Sunday night at the world premiere of If Beale Street Could Talk at the Toronto International Film Festival, the writer and director Barry Jenkins ended the onstage Q&A portion — often a quick and slightly cursory proceeding — with a deeply felt personal story about why the film is so important. Jenkins had started writing the adaptation for James Baldwin’s novel If Beale Street Could Talk — which looks at life between a black couple living in New York in the ’70s when one is wrongfully imprisoned — before he even had rights to the book. In the movie, there’s a scene between Brian Tyree Henry, who plays Daniel Carty, a man who just got out of prison for a crime he didn’t commit, and his old friend of Fonny (Stephan James). Daniel talks about how the police claim he stole a car when he doesn’t even know how to drive, and that prison was a place where white men would do anything they wanted to you. When an audience member asked Jenkins if there was a moment during production when everything clicked for him, Jenkins said that scene was it. “That really solidified what we were doing,” Jenkins said. “I felt very deeply that this film, even though it was set in 1973–74, that it was relevant to today.”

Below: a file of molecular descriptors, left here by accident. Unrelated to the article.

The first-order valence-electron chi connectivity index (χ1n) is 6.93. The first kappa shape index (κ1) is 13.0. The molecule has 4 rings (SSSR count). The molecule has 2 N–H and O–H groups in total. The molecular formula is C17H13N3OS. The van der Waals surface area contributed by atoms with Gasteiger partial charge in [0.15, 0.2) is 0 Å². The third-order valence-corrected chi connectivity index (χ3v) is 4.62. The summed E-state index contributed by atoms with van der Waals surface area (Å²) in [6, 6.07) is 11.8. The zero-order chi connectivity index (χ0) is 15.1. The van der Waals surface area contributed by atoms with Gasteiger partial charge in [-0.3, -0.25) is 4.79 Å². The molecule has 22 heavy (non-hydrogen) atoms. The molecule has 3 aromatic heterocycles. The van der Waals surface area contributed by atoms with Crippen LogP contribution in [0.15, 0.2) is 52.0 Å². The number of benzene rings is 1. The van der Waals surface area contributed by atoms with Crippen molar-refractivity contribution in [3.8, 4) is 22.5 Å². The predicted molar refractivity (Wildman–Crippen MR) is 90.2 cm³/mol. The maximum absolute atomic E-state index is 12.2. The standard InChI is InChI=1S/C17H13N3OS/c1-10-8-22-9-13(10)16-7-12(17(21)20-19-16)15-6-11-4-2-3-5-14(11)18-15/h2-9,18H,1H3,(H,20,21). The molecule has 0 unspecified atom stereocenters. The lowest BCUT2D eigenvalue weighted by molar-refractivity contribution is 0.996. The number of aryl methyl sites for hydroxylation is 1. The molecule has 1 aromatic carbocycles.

Then Jenkins told a story he’d never told before about the racism that he experienced during the height of promoting Moonlight. We’ve transcribed his words to the audience in full here:
During awards season for Moonlight, I was at some big party. It was the Governor Awards for the Academy. It’s an amazing event. It’s the event you hear about the least, where they honor all of these folks. The woman who cut Lawrence of Arabia, the editor, she received a lifetime achievement award there. It’s all these cars, everybody’s in tuxedos, and there’s an after-party at the Sunset Tower Hotel. The Sunset Tower Hotel is this hotel that it’s very hard to get in and out of. The valet line is very short. So cars come in and they go out, they come in, they go out.
So I’m at this party and I was trying to get to my homeboy Justin Simien’s after-party for his show Dear White People. My driver, he had a hard time getting in and out of the valet, because if you pull up and your person’s not there, you’ve got to drive out and circle around. I come out and the valet person is just like, shocked. I’m like, “What’s up?” He’s goes, “Oh, you shouldn’t get in the car with that dude.” I’m like, “Why?” He goes, “Oh, because when I was out here before, he looked all agitated, and I said to him, ‘What’s wrong?’ He goes, ‘Oh, you know, nothing, I’m just sitting around here waiting around to pick up this nigger.’ And then he smiled and said, ‘Oh, and he’s probably going to get nominated for Best Director.’” Subtext: But he’s still just a nigger.
And this is when I’m wearing a $5,000 suit. I’ve just come from the Governor Awards. So if it could happen to me with someone who’s driving me, a person in power, what the hell do you think happens to some dude working a shift at the factory? Or some dude walking to the bar? So when we got to that scene I was like, This is fucking it. This is it. Everything we’ve been doing. Yes. Because I felt this at the height of my public awareness, whatever — [he] literally said, “This dude is probably going to be nominated for Best Director.” And then he called me that shit right before. So if it can happen to me, it can happen to anyone and we’ve got to tell these damn stories.